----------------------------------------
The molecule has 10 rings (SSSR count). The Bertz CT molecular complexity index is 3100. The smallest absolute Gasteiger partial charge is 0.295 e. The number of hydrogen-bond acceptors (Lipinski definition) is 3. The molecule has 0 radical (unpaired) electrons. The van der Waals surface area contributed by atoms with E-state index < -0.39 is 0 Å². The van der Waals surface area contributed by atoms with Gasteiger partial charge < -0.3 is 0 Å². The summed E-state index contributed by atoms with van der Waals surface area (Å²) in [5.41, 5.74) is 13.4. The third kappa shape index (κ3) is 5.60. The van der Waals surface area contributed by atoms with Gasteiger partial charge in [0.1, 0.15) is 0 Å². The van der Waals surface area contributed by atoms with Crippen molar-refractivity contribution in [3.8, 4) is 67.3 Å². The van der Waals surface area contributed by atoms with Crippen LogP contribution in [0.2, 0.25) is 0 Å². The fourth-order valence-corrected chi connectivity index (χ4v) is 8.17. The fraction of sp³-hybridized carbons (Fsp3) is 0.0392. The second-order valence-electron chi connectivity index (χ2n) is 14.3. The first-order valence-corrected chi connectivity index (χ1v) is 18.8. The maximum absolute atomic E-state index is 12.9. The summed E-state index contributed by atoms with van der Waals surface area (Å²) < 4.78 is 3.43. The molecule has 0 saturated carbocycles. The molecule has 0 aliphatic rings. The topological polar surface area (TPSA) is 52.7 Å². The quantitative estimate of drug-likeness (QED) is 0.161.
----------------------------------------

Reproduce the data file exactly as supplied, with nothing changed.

The molecule has 10 rings (SSSR count). The Bertz CT molecular complexity index is 3100. The smallest absolute Gasteiger partial charge is 0.295 e. The number of hydrogen-bond acceptors (Lipinski definition) is 3. The molecule has 0 radical (unpaired) electrons. The van der Waals surface area contributed by atoms with E-state index < -0.39 is 0 Å². The van der Waals surface area contributed by atoms with Gasteiger partial charge < -0.3 is 0 Å². The summed E-state index contributed by atoms with van der Waals surface area (Å²) in [5.41, 5.74) is 13.4. The third kappa shape index (κ3) is 5.60. The van der Waals surface area contributed by atoms with Gasteiger partial charge in [0.1, 0.15) is 0 Å². The van der Waals surface area contributed by atoms with Crippen molar-refractivity contribution in [3.8, 4) is 67.3 Å². The van der Waals surface area contributed by atoms with Crippen LogP contribution in [0.2, 0.25) is 0 Å². The fourth-order valence-corrected chi connectivity index (χ4v) is 8.17. The fraction of sp³-hybridized carbons (Fsp3) is 0.0392. The second-order valence-electron chi connectivity index (χ2n) is 14.3. The first-order valence-corrected chi connectivity index (χ1v) is 18.8. The maximum absolute atomic E-state index is 12.9. The summed E-state index contributed by atoms with van der Waals surface area (Å²) < 4.78 is 3.43. The molecule has 0 saturated carbocycles. The molecule has 0 aliphatic rings. The topological polar surface area (TPSA) is 52.7 Å². The quantitative estimate of drug-likeness (QED) is 0.161.